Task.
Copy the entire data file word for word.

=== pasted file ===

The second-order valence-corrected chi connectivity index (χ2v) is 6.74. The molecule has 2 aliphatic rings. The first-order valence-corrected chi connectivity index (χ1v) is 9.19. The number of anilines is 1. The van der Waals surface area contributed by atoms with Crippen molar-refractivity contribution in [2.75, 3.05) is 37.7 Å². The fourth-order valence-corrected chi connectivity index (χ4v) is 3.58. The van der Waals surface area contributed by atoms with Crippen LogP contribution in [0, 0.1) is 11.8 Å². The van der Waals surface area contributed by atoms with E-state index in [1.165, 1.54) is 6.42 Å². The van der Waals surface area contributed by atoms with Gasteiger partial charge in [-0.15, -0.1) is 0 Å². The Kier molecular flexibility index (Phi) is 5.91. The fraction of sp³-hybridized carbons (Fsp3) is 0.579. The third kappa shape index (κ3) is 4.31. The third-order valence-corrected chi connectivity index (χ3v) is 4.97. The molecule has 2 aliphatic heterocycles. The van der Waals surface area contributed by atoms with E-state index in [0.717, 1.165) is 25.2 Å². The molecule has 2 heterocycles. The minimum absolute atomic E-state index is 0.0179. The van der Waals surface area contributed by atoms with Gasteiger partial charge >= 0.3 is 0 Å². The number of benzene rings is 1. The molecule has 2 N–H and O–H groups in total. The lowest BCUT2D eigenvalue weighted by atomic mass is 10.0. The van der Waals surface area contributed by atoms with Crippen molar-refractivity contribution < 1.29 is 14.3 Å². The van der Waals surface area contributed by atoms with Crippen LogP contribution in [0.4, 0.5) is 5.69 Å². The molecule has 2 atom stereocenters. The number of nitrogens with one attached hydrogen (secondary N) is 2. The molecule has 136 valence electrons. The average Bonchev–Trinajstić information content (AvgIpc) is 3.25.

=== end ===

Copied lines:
The second-order valence-corrected chi connectivity index (χ2v) is 6.74. The molecule has 2 aliphatic rings. The first-order valence-corrected chi connectivity index (χ1v) is 9.19. The number of anilines is 1. The van der Waals surface area contributed by atoms with Crippen molar-refractivity contribution in [2.75, 3.05) is 37.7 Å². The fourth-order valence-corrected chi connectivity index (χ4v) is 3.58. The van der Waals surface area contributed by atoms with Crippen LogP contribution in [0, 0.1) is 11.8 Å². The van der Waals surface area contributed by atoms with E-state index in [1.165, 1.54) is 6.42 Å². The van der Waals surface area contributed by atoms with Gasteiger partial charge in [-0.15, -0.1) is 0 Å². The Kier molecular flexibility index (Phi) is 5.91. The fraction of sp³-hybridized carbons (Fsp3) is 0.579. The third kappa shape index (κ3) is 4.31. The third-order valence-corrected chi connectivity index (χ3v) is 4.97. The molecule has 2 aliphatic heterocycles. The van der Waals surface area contributed by atoms with E-state index in [0.717, 1.165) is 25.2 Å². The molecule has 2 heterocycles. The minimum absolute atomic E-state index is 0.0179. The van der Waals surface area contributed by atoms with Gasteiger partial charge >= 0.3 is 0 Å². The number of benzene rings is 1. The molecule has 2 N–H and O–H groups in total. The lowest BCUT2D eigenvalue weighted by atomic mass is 10.0. The van der Waals surface area contributed by atoms with Crippen molar-refractivity contribution < 1.29 is 14.3 Å². The van der Waals surface area contributed by atoms with Crippen LogP contribution in [0.4, 0.5) is 5.69 Å². The molecule has 2 atom stereocenters. The number of nitrogens with one attached hydrogen (secondary N) is 2. The molecule has 136 valence electrons. The average Bonchev–Trinajstić information content (AvgIpc) is 3.25.